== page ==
Once you run a small business that’s visited by customers who attended for your requirements in their car there are ways to earn more income from them, and indeed accumulate new clients, by letting them charge their electric vehicles on your website for free.
Electric vehicles and hybrids only account for a tiny percentage of vehicles on the roads today but the amount will increase considerably over the following couple of years as the government aims to ban the sale of new petrol and diesel vehicles by 2040. Some MP’s are already saying that that is too long to attend, and the date ought to be brought forward to 2030. Whatever happens as regards that, the government is encouraging people to purchase electric vehicles by offering grants for the installing of EV charging points in the house and in the workplace.
The Office for Low Emission Vehicles is offering what is known as the OLEV Grant, specially named the Electric Vehicle Homecharge Scheme (EVHS), which can be 500 towards the expense of a receiving point. Additionally, in Scotland you will get up to and including further 300 from the Energy Savings Trust Scotland. So a normal electric car charging points installation costing 999 could be obtained for 199, saving 800. Once you run a small business, you are able to obtain grants of as much as 10,000 towards the expense of installing charging points.
Once you start to consider this from the viewpoint of a small business, there are ways to earn money from it. How lots of people drive to the supermarket to do their weekly shopping? Many, wouldn’t you say? And if you run a supermarket and install plenty of charging points which customers may use to charge their car free of charge, as opposed to paying for the electricity by charging in the home, where are they likely to do their weekly shopping?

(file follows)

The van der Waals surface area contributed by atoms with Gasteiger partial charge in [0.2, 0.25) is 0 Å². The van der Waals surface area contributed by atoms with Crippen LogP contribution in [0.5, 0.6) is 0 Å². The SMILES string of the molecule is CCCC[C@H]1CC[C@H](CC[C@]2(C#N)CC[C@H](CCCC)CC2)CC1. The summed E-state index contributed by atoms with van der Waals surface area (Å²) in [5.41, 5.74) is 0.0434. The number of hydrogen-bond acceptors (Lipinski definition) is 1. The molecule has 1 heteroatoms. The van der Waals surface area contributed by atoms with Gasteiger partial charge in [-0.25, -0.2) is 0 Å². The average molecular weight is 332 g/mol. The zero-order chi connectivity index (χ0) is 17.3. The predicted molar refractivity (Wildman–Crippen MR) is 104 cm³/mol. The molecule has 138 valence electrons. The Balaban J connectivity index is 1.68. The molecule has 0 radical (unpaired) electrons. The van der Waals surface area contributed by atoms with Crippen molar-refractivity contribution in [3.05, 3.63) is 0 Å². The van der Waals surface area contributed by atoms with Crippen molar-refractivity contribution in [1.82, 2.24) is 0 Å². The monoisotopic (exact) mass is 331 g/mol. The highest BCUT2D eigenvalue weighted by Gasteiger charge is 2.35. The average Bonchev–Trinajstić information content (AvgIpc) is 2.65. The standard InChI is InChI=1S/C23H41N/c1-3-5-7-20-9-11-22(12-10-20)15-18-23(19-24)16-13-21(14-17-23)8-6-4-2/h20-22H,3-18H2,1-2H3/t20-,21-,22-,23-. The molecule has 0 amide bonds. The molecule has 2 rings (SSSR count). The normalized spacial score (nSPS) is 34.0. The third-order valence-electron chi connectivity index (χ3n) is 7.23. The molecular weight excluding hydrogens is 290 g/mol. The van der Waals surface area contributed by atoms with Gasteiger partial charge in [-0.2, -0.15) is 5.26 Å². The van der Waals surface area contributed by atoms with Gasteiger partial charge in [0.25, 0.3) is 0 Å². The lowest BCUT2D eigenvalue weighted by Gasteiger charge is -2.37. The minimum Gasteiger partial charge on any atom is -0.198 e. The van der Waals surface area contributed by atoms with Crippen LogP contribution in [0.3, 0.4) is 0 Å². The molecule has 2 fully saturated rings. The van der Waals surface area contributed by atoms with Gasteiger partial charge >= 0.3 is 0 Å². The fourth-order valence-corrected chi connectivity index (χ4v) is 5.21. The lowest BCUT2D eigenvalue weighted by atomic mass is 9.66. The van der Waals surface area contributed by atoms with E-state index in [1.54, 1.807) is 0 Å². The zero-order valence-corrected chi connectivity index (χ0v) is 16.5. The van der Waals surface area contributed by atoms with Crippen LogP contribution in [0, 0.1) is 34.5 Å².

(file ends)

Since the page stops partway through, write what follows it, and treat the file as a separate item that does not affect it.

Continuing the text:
Bearing at heart that right now you will get large grants for installing EV charging points added to the truth that more and more customers will be with them autonomous vehicle fleet management, offering free charging will encourage new clients to come calmly to your store as opposed to another.
Then there’s another factor. Think about those drivers who are now living in flats or in terraced houses in streets where there are no front gardens? They’ve to park in the street, and you can’t run electric cables over the pavement. There’s talk of installing charging points in lamp-posts and there are actually several hundred installed in 1 or 2 boroughs, but this would have to be rolled on an enormous scale.
Needless to say, if you will offer free charging you’ve to cover the electricity, and this depends on the power rating of the charger and the amount of time taken up to charge. In case a 7kWh top up charger is employed for one hour this can give a typical vehicle yet another 25 miles and cost the company 0.84p at an interest rate of 12p per kWh. With a 50kWh fast charger the same car would add 175 miles in one hour and cost 6.00.
Needless to say, nobody says that you’ve to offer free charging, although that’s one method of doing it. You can offer charging at a nominal rate to cover the expense of the electricity. That way, other than the installation cost, there are no ongoing costs, and yet you still keep the client on your own premises for the same length of time. That is quite suited to businesses whose customers need or wish to charge their vehicle and are willing to pay for something for the service.
Needless to say, there’s another model that make use of and that’s one where you make a profit on the charging. You will attract less customers this way, but if your customers have limited choice about where they can charge then they’ll still tend to visit your business.
There’s even another possibility and that’s that some installers and providers of chargers may offer to put in totally free and operate the chargers on a profit-making basis.
Certainly, it will be a couple of years before many people are driving electric vehicles, but now’s the time and energy to consider how you can benefit.